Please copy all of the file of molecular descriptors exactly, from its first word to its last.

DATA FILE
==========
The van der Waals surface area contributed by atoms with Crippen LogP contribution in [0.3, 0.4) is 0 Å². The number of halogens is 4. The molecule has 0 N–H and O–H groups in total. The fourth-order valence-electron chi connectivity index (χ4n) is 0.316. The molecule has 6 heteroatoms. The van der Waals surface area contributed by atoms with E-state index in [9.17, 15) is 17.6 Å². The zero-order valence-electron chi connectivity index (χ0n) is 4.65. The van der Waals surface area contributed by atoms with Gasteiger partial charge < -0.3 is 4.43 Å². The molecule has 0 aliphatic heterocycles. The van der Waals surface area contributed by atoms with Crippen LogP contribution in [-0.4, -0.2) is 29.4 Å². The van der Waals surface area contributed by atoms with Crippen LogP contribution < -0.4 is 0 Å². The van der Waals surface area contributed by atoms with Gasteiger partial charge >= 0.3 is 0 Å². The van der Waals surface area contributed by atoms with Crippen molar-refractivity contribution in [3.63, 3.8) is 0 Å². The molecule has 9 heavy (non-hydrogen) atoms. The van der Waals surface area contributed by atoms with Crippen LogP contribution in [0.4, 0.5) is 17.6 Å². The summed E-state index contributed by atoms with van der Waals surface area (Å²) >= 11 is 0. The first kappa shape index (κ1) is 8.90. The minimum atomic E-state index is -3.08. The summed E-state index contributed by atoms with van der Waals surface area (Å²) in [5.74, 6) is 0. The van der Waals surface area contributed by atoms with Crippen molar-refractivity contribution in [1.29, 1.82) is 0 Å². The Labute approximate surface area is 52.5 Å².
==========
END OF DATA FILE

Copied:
The van der Waals surface area contributed by atoms with Crippen LogP contribution in [0.3, 0.4) is 0 Å². The number of halogens is 4. The molecule has 0 N–H and O–H groups in total. The fourth-order valence-electron chi connectivity index (χ4n) is 0.316. The molecule has 6 heteroatoms. The van der Waals surface area contributed by atoms with E-state index in [9.17, 15) is 17.6 Å². The zero-order valence-electron chi connectivity index (χ0n) is 4.65. The van der Waals surface area contributed by atoms with Gasteiger partial charge < -0.3 is 4.43 Å². The molecule has 0 aliphatic heterocycles. The van der Waals surface area contributed by atoms with Crippen LogP contribution in [-0.4, -0.2) is 29.4 Å². The van der Waals surface area contributed by atoms with Crippen LogP contribution < -0.4 is 0 Å². The van der Waals surface area contributed by atoms with Gasteiger partial charge >= 0.3 is 0 Å². The van der Waals surface area contributed by atoms with Crippen molar-refractivity contribution in [3.63, 3.8) is 0 Å². The molecule has 9 heavy (non-hydrogen) atoms. The van der Waals surface area contributed by atoms with Crippen LogP contribution in [0.4, 0.5) is 17.6 Å². The summed E-state index contributed by atoms with van der Waals surface area (Å²) >= 11 is 0. The first kappa shape index (κ1) is 8.90. The minimum atomic E-state index is -3.08. The summed E-state index contributed by atoms with van der Waals surface area (Å²) in [5.74, 6) is 0. The van der Waals surface area contributed by atoms with Crippen molar-refractivity contribution in [1.29, 1.82) is 0 Å². The Labute approximate surface area is 52.5 Å².